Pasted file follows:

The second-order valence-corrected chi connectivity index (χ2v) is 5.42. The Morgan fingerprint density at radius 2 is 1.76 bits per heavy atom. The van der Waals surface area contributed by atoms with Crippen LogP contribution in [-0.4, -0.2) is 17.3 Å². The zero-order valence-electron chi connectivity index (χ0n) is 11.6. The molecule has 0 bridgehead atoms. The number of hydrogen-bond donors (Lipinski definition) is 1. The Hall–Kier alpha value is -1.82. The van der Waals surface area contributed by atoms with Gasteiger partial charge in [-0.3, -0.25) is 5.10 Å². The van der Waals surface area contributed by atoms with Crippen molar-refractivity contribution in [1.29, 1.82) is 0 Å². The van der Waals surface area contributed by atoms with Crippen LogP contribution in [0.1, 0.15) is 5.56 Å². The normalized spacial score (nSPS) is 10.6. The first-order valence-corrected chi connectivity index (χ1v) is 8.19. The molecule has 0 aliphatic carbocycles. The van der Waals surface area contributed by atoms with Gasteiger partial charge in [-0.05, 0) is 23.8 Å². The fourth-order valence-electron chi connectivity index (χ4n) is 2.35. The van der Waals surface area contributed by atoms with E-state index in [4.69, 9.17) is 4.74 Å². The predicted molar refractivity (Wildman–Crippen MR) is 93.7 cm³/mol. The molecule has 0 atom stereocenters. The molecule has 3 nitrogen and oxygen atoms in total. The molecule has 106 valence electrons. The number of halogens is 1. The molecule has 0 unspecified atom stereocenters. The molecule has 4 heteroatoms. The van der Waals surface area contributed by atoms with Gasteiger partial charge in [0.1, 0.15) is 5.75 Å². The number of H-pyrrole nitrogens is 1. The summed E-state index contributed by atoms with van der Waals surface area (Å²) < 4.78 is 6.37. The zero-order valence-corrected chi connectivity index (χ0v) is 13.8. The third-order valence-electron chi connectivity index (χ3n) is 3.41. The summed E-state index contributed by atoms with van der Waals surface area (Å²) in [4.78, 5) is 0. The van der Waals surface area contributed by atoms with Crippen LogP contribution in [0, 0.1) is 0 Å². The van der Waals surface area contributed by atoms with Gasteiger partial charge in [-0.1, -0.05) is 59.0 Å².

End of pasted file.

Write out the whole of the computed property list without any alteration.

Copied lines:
The second-order valence-corrected chi connectivity index (χ2v) is 5.42. The Morgan fingerprint density at radius 2 is 1.76 bits per heavy atom. The van der Waals surface area contributed by atoms with Crippen LogP contribution in [-0.4, -0.2) is 17.3 Å². The zero-order valence-electron chi connectivity index (χ0n) is 11.6. The molecule has 0 bridgehead atoms. The number of hydrogen-bond donors (Lipinski definition) is 1. The Hall–Kier alpha value is -1.82. The van der Waals surface area contributed by atoms with Gasteiger partial charge in [-0.3, -0.25) is 5.10 Å². The van der Waals surface area contributed by atoms with Crippen molar-refractivity contribution in [1.29, 1.82) is 0 Å². The van der Waals surface area contributed by atoms with Crippen LogP contribution in [0.1, 0.15) is 5.56 Å². The normalized spacial score (nSPS) is 10.6. The first-order valence-corrected chi connectivity index (χ1v) is 8.19. The molecule has 0 aliphatic carbocycles. The van der Waals surface area contributed by atoms with Gasteiger partial charge in [-0.05, 0) is 23.8 Å². The fourth-order valence-electron chi connectivity index (χ4n) is 2.35. The van der Waals surface area contributed by atoms with E-state index in [4.69, 9.17) is 4.74 Å². The predicted molar refractivity (Wildman–Crippen MR) is 93.7 cm³/mol. The molecule has 0 atom stereocenters. The molecule has 3 nitrogen and oxygen atoms in total. The molecule has 106 valence electrons. The number of halogens is 1. The molecule has 0 unspecified atom stereocenters. The molecule has 4 heteroatoms. The van der Waals surface area contributed by atoms with Gasteiger partial charge in [0.1, 0.15) is 5.75 Å². The number of H-pyrrole nitrogens is 1. The summed E-state index contributed by atoms with van der Waals surface area (Å²) < 4.78 is 6.37. The zero-order valence-corrected chi connectivity index (χ0v) is 13.8. The third-order valence-electron chi connectivity index (χ3n) is 3.41. The summed E-state index contributed by atoms with van der Waals surface area (Å²) in [4.78, 5) is 0. The van der Waals surface area contributed by atoms with Crippen LogP contribution in [0, 0.1) is 0 Å². The van der Waals surface area contributed by atoms with Gasteiger partial charge in [-0.1, -0.05) is 59.0 Å².